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Thread: Why aren't Buddhists Supposed to Eat Garlic and Onions?

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    Why aren't Buddhists Supposed to Eat Garlic and Onions? 
    #1
    Bluelighter MyFinalRest's Avatar
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    I was thoroughly familiar with buddhism adhering to a vegetarian diet, but I also came across some info a while ago that included that garlic and onions should not be consumed either?

    I was wondering why.
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    #2
    Lots of diets that are prescribed in the context of spiritual practices omit powerfully flavored foods like garlic, onions, salt, peppers, and spices. The idea is, basically, that the strong flavors "ground" you in the external physical world, so that you are less aware of and sensitive to the subtle patterns that you need to be observing inside yourself.
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    #3
    Bluelight Crew Vader's Avatar
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    So it's an ascetic kind of thing?
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    #4
    Quote Originally Posted by Vader View Post
    So it's an ascetic kind of thing?
    No. Its part of buddhism.
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    #5
    Makes sense. I would prefer to be able to experience the more intense flavors without having it become a distraction. Some meditation centers have specifically opened up on noisy downtown city streets to get their members to meditate amongst the chaos.
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    #6
    Bluelight Crew Vader's Avatar
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    No. Its part of buddhism
    Are they mutually exclusive?
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    #7
    Quote Originally Posted by Vader View Post
    So it's an ascetic kind of thing?
    As far as I know, not quite. Asceticism conjures the image of self-discipline simply for the sake of resisting temptation. Eating a blander diet has a different function altogether, which is to provide something almost like sensory deprivation for the taste buds, so as to minimize distraction from the divine within.
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    #8
    Bluelight Crew B9's Avatar
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    Quote Originally Posted by Legerity View Post
    I would prefer to be able to experience the more intense flavors without having it become a distraction. Some meditation centers have specifically opened up on noisy downtown city streets to get their members to meditate amongst the chaos.

    I can relate to that - thing is you might want to try walking before you run - but as a goal to attain definitely worthwhile to try & challenge yourself. A fly in the ear is distraction enough for me
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    #9
    Quote Originally Posted by B9 View Post
    I can relate to that - thing is you might want to try walking before you run - but as a goal to attain definitely worthwhile to try & challenge yourself. A fly in the ear is distraction enough for me
    Hehe I'm the same man, and I have a tendency to jump way ahead of myself. I tried meditation for years and it did teach me a lot, but it seems that it isn't the most effective way for me to become grounded. I switched to yoga recently and I found that it works better for me to in tune with my body. I seem to do better with movement; dancing is also another way that I've been able to lose myself and just dissolve.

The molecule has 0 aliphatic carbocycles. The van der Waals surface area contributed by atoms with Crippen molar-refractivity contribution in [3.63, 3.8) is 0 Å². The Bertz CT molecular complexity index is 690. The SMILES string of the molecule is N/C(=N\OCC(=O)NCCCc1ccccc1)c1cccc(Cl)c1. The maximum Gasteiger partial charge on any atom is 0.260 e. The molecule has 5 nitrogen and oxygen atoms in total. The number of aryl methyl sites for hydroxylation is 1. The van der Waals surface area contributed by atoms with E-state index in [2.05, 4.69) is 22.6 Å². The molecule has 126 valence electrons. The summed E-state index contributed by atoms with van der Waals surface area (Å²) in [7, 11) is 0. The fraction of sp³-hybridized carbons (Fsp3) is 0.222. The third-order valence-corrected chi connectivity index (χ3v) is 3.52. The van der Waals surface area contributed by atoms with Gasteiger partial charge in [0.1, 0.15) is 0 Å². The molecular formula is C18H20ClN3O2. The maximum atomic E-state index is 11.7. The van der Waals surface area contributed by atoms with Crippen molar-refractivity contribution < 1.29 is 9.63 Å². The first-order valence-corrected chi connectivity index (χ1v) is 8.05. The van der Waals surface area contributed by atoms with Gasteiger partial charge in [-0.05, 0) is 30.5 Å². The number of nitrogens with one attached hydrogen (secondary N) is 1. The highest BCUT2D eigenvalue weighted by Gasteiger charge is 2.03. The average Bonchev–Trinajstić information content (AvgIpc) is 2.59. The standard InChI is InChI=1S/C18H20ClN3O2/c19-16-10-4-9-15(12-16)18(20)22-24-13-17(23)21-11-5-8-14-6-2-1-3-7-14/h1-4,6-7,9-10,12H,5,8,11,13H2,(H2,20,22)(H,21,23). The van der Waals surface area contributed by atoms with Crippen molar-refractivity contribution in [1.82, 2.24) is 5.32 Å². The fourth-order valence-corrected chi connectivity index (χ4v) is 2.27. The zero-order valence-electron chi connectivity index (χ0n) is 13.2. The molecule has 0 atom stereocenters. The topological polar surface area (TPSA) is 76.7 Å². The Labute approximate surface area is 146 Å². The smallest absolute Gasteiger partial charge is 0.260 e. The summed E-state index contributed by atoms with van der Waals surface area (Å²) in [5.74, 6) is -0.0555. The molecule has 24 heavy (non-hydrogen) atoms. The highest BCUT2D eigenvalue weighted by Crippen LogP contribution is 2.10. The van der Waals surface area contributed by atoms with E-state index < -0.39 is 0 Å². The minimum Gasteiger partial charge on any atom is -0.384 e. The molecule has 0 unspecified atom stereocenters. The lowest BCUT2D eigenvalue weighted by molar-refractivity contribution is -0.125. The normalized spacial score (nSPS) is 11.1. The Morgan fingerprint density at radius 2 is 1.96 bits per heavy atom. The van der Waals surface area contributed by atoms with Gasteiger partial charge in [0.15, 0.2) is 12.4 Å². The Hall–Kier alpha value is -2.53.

I found it interesting in an article on Tantra that some people will use alcohol as a tool. They'll start with a tiny sip, remaining fully present and making sure that they do not get intoxicated. And then continue to increase more and more until they are consuming large amounts without it having any effect whatsoever. Sounds kind of interesting but at the same time if I'm not using a substance for an effect I rather just not use it at all.
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    #10
    Bluelight Crew B9's Avatar
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    Thing with Yoga is I perceive it to be largely carried out by ultra flexible overly suntanned women in their fifties. I am spectacularly inflexible, only faintly tanned as a by product of working outdoors from time to time , I'm not a woman & not yet in my fifties.
    If I actually knew what Yoga meant I might give it a whirl. Dancing sounds good - I always admired Sufism. - or I admired what I read about it & I think I can relate to trance dancing as an equivalent to meditation as a route to the place where the entrance to the path lies.
    So please tell me about the Yoga that is not about the mahogany hued middle aged female contortionists.
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    #11
    go to the countries where Buddhism originated and is largely practiced still today-- monks eat whatever they get, be in meat, garlic, onion, or vegetables.
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    #12
    Quote Originally Posted by B9 View Post
    Thing with Yoga is I perceive it to be largely carried out by ultra flexible overly suntanned women in their fifties. I am spectacularly inflexible, only faintly tanned as a by product of working outdoors from time to time , I'm not a woman & not yet in my fifties.
    If I actually knew what Yoga meant I might give it a whirl. Dancing sounds good - I always admired Sufism. - or I admired what I read about it & I think I can relate to trance dancing as an equivalent to meditation as a route to the place where the entrance to the path lies.